NEWS
April 19, 2007
Sometimes, it's an official-looking limousine that blazes by you on the highway as though you were standing still, but Lincoln Town Cars and SUVs like the 2005 Chevy Suburban that carried New Jersey Gov. Jon S. Corzine are also common. Governor Corzine's fateful ride ended one week ago when his Suburban crashed on the Garden State Parkway and he was seriously injured. On Tuesday, officials revealed an important fact in the case: His state trooper-driven car was traveling 91 miles per hour.
NEWS
By CAL THOMAS | July 5, 2006
ARLINGTON, VA. -- A joke is on display in New Jersey, where the majority Democratic legislature and Gov. Jon "I promise not to raise your taxes" Corzine are in a fierce battle over the state budget, which last weekend led to a government shutdown reminiscent of the 1995-1996 closings of the federal government. A decade ago, it was a battle between a Republican Congress and a Democratic president. Now, in Trenton, it's a fight among Democrats over how much taxes should be raised (and which ones)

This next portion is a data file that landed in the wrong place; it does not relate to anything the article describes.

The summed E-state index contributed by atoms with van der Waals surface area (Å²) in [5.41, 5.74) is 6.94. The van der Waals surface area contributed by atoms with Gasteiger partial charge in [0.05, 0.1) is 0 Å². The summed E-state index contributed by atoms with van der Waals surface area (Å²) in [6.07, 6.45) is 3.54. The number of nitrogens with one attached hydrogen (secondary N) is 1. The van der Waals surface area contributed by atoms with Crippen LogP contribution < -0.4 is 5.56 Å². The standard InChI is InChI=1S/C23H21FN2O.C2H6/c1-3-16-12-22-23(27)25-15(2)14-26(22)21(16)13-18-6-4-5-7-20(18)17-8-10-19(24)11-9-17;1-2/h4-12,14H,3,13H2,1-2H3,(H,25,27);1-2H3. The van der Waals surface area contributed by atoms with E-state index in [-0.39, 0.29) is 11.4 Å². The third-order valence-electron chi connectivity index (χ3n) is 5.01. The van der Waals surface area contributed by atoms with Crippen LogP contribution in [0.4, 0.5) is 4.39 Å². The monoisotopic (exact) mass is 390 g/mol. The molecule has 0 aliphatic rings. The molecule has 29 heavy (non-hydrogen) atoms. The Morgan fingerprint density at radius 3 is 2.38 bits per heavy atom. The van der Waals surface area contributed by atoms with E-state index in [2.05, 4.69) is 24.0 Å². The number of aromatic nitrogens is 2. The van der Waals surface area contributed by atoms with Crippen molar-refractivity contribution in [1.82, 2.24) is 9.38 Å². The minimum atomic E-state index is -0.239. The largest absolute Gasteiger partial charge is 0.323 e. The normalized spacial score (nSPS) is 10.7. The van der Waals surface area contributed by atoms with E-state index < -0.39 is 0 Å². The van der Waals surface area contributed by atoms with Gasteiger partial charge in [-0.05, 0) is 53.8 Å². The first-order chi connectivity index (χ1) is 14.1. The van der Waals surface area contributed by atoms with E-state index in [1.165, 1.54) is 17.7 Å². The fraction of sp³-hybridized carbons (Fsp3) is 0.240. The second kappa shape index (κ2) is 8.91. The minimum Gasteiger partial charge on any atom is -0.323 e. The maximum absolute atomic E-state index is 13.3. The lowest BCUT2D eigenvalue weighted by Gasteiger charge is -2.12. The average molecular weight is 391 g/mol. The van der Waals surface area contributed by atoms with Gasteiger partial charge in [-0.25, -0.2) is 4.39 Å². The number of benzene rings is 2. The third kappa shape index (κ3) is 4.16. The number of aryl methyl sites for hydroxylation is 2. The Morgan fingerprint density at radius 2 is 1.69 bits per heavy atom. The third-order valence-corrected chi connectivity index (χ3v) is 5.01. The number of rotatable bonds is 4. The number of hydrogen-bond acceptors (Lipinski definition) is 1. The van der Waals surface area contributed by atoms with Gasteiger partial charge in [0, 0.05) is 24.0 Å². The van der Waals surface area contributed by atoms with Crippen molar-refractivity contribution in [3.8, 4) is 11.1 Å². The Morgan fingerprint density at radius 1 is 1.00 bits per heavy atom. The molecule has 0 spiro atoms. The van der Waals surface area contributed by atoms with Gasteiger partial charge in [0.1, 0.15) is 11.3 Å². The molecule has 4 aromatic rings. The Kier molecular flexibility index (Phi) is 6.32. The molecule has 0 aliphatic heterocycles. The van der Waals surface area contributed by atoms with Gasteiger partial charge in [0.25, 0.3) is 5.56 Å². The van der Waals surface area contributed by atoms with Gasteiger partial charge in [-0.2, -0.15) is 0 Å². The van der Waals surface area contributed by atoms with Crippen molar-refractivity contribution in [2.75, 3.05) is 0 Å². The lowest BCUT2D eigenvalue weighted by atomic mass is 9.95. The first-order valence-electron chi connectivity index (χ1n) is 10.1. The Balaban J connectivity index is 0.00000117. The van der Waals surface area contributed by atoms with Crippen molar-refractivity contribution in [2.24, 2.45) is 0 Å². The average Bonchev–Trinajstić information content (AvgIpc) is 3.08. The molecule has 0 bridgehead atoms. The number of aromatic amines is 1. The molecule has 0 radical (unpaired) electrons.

NEWS
By NEW YORK TIMES NEWS SERVICE | July 5, 2006
TRENTON, N.J. -- Instead of heading to the beach or preparing for a backyard barbecue, New Jersey's 120 legislators were called to the State House yesterday by Gov. Jon S. Corzine, who urged them to resolve a budget stalemate that has led to a four-day government shutdown. But the day ended with the impasse worse than ever. After listening to the governor make a 30-minute appeal, in which Corzine emphasized his willingness to compromise with fellow Democrats in the Assembly over his proposal to increase the state sales tax, Speaker Joseph J. Roberts Jr. declared that the governor's plan could not pass.